Advocates for bank nationalization often assert or imply that shareholders who get wiped out will just be getting what's coming to them, or at least that their interests weigh little in the scale against taxpayers'.
But a high percentage of Americans have some exposure to the stock market, mainly through retirement plans (a bit over 50% of households in 2005, according to the Investment Company Institute). And a high percentage of stock holdings in 401ks, IRAs and defined benefit pension funds are in funds that mirror the S&P 500 openly or covertly. We also collectively have an interest in the financial health of colleges, foundations, nonprofits and other mainstays of the institutional investor market.
Shareholders in S&P 500 index funds have already lost a good deal of their equity in bank stocks. On Jan. 31, 2008, financials represented 18.7% of the Index. On Jan. 31, 2009, financials comprised just 10.7%.
So what direct impact would big-bank nationalizations have on stock portfolios? Here are some very rough calculations, powered by my sixth-grade math skills, intended just to get a sense of magnitude, with the understanding that any direct losses would probably be dwarfed by the impact of nationalizations on the whole stock market.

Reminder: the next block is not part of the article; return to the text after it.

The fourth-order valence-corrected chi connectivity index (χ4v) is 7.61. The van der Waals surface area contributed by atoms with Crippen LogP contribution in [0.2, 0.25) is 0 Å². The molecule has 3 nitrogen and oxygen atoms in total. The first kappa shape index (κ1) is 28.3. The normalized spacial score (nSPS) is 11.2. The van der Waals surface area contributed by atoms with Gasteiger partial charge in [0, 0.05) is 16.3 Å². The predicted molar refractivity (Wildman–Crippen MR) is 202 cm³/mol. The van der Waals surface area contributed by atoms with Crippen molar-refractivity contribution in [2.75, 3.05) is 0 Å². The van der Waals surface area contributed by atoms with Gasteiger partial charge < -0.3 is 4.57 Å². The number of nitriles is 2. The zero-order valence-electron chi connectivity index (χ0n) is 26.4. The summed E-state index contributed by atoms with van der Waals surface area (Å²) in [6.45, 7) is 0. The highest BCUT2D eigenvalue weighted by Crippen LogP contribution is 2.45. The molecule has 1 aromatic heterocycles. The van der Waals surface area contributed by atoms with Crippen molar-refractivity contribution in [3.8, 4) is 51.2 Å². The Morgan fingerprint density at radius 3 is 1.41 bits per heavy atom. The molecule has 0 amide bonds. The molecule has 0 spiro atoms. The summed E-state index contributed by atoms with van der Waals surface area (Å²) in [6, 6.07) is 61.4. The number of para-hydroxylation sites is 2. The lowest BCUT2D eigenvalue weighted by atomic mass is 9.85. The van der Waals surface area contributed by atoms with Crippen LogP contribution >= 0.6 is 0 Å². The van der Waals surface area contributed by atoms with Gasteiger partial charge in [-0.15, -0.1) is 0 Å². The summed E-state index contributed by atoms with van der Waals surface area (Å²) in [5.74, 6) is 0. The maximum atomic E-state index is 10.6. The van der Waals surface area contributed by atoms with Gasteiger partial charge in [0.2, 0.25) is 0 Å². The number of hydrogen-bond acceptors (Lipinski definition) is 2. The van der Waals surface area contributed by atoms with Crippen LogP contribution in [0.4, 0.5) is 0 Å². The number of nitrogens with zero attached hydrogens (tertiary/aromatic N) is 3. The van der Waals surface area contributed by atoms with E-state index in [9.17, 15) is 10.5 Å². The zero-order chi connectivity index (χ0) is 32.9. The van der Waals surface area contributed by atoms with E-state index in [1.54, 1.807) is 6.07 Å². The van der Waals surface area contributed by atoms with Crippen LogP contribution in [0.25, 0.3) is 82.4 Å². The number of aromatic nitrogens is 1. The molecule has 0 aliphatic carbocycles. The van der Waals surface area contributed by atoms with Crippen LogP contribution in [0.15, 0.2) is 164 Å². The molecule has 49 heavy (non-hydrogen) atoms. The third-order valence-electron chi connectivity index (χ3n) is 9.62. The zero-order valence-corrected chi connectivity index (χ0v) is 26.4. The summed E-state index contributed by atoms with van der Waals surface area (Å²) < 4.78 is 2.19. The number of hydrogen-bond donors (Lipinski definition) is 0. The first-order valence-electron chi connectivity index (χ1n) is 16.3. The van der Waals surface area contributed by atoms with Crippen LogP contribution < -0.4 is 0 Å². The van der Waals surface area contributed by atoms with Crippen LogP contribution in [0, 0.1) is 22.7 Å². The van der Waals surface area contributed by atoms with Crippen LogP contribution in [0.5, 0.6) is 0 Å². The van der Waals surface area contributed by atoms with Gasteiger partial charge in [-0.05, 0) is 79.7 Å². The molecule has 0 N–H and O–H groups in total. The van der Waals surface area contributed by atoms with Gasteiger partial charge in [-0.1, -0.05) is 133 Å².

Shares held in the top ten stocks in Vanguard's S&P 500 fund have a combined market value of about $15.5 billion, which represents about 22% of the whole fund, which mirrors the index. The top six banks' combined market value in the fund is just shy of $4 billion, or about 5.6% of the whole. Here they are listed by overall rank:
Institution market value of Vanguard shares (1/31/09)
10) JP Morgan $1,113,453,794
12) Wells Fargo $1,057,060,174
24) Bank of Am $ 667,734,679
35) US Bancorp $ 415,188,109
46) Goldman S. $ 353,070,460
48) Citi $ 345,972,633
Let's say for the sake of argument that Bank of America, US Bancorp and Citi get nationalized, wiping out shareholders. That's something over $1.5 billion in Vanguard's Index 500 fund holdings, or just about 2% of the fund's overall value -- which reflects the proportions of the actual S&P 500.
Of course, these days a 2% loss is a half-day market hiccup. And again, the ultimate impact of nationalization on stock prices, for better or worse, is likely to far outstrip the direct losses to shareholders. The impact of bailouts short of nationalization on taxpayers is beyond my math skills -- perhaps beyond anyone's, since we don't know what the effect of those bailouts would be. But the point remains that shareholders' interests are widely diffused and not to be discounted.
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